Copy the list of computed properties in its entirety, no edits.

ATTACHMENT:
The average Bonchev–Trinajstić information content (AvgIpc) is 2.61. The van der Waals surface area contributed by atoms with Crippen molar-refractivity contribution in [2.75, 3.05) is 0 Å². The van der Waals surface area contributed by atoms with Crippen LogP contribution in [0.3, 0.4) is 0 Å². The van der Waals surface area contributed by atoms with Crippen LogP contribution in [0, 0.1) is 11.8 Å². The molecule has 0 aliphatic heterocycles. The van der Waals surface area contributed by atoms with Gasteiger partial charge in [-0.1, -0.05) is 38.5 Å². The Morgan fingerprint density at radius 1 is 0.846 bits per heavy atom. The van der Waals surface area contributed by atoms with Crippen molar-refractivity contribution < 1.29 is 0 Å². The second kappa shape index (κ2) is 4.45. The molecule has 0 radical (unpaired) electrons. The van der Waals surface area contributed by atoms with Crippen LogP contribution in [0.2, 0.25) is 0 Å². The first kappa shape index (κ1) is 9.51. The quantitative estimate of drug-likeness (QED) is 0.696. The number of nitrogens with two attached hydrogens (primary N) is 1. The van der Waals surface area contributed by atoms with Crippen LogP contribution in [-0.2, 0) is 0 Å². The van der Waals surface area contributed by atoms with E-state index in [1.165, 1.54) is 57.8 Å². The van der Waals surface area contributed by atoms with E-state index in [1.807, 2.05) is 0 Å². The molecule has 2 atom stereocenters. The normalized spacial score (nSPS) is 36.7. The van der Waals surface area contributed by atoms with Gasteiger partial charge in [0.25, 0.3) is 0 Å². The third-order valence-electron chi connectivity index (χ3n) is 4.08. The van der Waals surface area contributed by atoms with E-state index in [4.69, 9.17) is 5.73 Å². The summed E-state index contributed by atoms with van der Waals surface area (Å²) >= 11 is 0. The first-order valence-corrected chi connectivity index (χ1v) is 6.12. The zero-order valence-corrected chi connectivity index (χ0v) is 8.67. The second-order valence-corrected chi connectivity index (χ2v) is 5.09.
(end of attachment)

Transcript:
The average Bonchev–Trinajstić information content (AvgIpc) is 2.61. The van der Waals surface area contributed by atoms with Crippen molar-refractivity contribution in [2.75, 3.05) is 0 Å². The van der Waals surface area contributed by atoms with Crippen LogP contribution in [0.3, 0.4) is 0 Å². The van der Waals surface area contributed by atoms with Crippen LogP contribution in [0, 0.1) is 11.8 Å². The molecule has 0 aliphatic heterocycles. The van der Waals surface area contributed by atoms with Gasteiger partial charge in [-0.1, -0.05) is 38.5 Å². The Morgan fingerprint density at radius 1 is 0.846 bits per heavy atom. The van der Waals surface area contributed by atoms with Crippen molar-refractivity contribution < 1.29 is 0 Å². The second kappa shape index (κ2) is 4.45. The molecule has 0 radical (unpaired) electrons. The van der Waals surface area contributed by atoms with Crippen LogP contribution in [0.2, 0.25) is 0 Å². The first kappa shape index (κ1) is 9.51. The quantitative estimate of drug-likeness (QED) is 0.696. The number of nitrogens with two attached hydrogens (primary N) is 1. The van der Waals surface area contributed by atoms with Crippen LogP contribution in [-0.2, 0) is 0 Å². The van der Waals surface area contributed by atoms with E-state index in [1.165, 1.54) is 57.8 Å². The van der Waals surface area contributed by atoms with E-state index in [1.807, 2.05) is 0 Å². The molecule has 2 atom stereocenters. The normalized spacial score (nSPS) is 36.7. The van der Waals surface area contributed by atoms with Gasteiger partial charge in [0.25, 0.3) is 0 Å². The third-order valence-electron chi connectivity index (χ3n) is 4.08. The van der Waals surface area contributed by atoms with E-state index in [4.69, 9.17) is 5.73 Å². The summed E-state index contributed by atoms with van der Waals surface area (Å²) >= 11 is 0. The first-order valence-corrected chi connectivity index (χ1v) is 6.12. The zero-order valence-corrected chi connectivity index (χ0v) is 8.67. The second-order valence-corrected chi connectivity index (χ2v) is 5.09.